RANDY ZOOK, INDIVIDUALLY AND ON BEHALF OF ARKANSANS FOR COMMON SENSE TERM LIMITS, A BALLOT QUESTION COMMITTEE PETITIONER
MARK MARTIN, IN HIS OFFICIAL CAPACITY AS SECRETARY OF STATE OF THE STATE OF ARKANSAS RESPONDENT ARKANSAS TERM LIMITS, A BALLOT QUESTION COMMITTEE INTERVENOR
Friday, Eldredge & Clark, LLP, by: Elizabeth Robben
Murray, Ellen Owens Smith, Joshua C. Ashley, and Allison C.
Pearson, for petitioner.
Kelly, Deputy Secretary of State and General Counsel; and
Michael Fincher, Associate General Counsel, for respondent.
Garrett LLC, by: Edward D. Greim, Alan T. Simpson, and
Garrett W. Hunkins; and Quattlebaum, Grooms & Tull PLLC,
by: Chad W. Pekron and Brittany S. Ford, for intervenor.
A. WOMACK, ASSOCIATE JUSTICE.
Zook, petitioner, challenges the sufficiency of the
signatures certified by the respondent, the Honorable Mark
Martin, Arkansas Secretary of State, in the statewide
initiative ballot petition entitled "Arkansas Term
Limits Amendment," which is on the November 6, 2018
ballot. The intervenor, Arkansas Term Limits, sponsored the
petition. This court addresses the second issue raised in the
original action, the sufficiency of the collected signatures.
We conclude that the special master was correct in his
finding that there were insufficient signatures to keep the
amendment on the ballot; we therefore grant the petition.
6, 2018, the sponsor submitted 135, 590 signatures to the
secretary of state. On August 3, 2018, the secretary of state
certified that the sponsor had met the requirements under the
Arkansas Constitution to be placed on the ballot. The
secretary determined that there were no more than 93, 998
valid signatures and that 84, 859 signatures was the minimum
required to be placed on the ballot.
September 5, 2018, the petitioner filed an original action in
this court against the secretary of state, challenging the
sufficiency of the popular name and ballot title as well as
the sufficiency of the signatures collected. The petitioner
additionally moved to bifurcate the proceedings and to have a
special master appointed. On September 6, the intervenor
filed a motion to intervene in the action. On September 7, we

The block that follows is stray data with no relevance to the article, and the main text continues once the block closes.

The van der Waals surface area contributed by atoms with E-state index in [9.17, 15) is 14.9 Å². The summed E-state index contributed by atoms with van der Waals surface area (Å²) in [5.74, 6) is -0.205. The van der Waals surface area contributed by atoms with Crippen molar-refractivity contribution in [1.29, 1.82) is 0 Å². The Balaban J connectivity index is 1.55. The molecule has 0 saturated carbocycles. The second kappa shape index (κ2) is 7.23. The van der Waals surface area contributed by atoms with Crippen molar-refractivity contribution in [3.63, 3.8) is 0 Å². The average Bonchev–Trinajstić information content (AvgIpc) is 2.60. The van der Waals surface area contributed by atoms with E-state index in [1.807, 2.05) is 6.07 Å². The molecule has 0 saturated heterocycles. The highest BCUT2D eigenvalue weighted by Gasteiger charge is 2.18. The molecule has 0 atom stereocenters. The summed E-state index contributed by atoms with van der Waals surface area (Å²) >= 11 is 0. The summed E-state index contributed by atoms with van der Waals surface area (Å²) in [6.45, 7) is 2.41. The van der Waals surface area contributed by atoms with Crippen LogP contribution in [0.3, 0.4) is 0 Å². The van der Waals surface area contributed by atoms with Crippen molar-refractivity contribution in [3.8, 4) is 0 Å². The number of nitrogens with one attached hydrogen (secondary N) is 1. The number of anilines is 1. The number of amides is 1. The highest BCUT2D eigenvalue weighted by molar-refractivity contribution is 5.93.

granted the motion to intervene, bifurcated the proceedings,
and appointed the Honorable Mark Hewitt as a special master
according to Arkansas Supreme Court Rule 6-5(c) (2017) to
address the sufficiency of the collected signatures.
special master held hearings on September 16, 17, and 20th,
and entered his written findings on September 24th; he
concluded that the intervenor had failed to provide
sufficient signatures for the ballot. That same date, the
intervenor filed a letter notifying the special master that
he had double-counted multiple petition parts that had been
excluded for multiple reasons. On September 25th, the special
master filed his amended findings of fact and ultimately
concluded that the respondent had erroneously included 14,
806 signatures in the valid and final count. He therefore
determined that there were insufficient signatures for the
proposed amendment to remain on the ballot.
Standard of Review
7 states that "[t]he sufficiency of all state-wide
petitions shall be decided in the first instance by the
Secretary of State, subject to review by the Supreme Court of
the State, which shall have original and exclusive
jurisdiction over all such causes." Ark. Const. art. 5,
§ 1, amended by Ark. Const. amend. 7. Regarding
the special master's findings, our standard of review is
that we will accept the master's findings of fact unless
they are clearly erroneous. Benca v. Martin, 2016
Ark. 359, at 3, 500 S.W.3d 742, 744; Ark. R. Civ. P. 53(e)
(2017). A finding of fact is clearly erroneous, even if there
is evidence to support it, when, based on the entire
evidence, the court is left with the definite and firm
conviction that the master has made a mistake. Roberts v.
Priest, 334 Ark. 503, 511, 975 S.W.2d 850, 853 (1998).
We review issues of statutory interpretation de novo, as it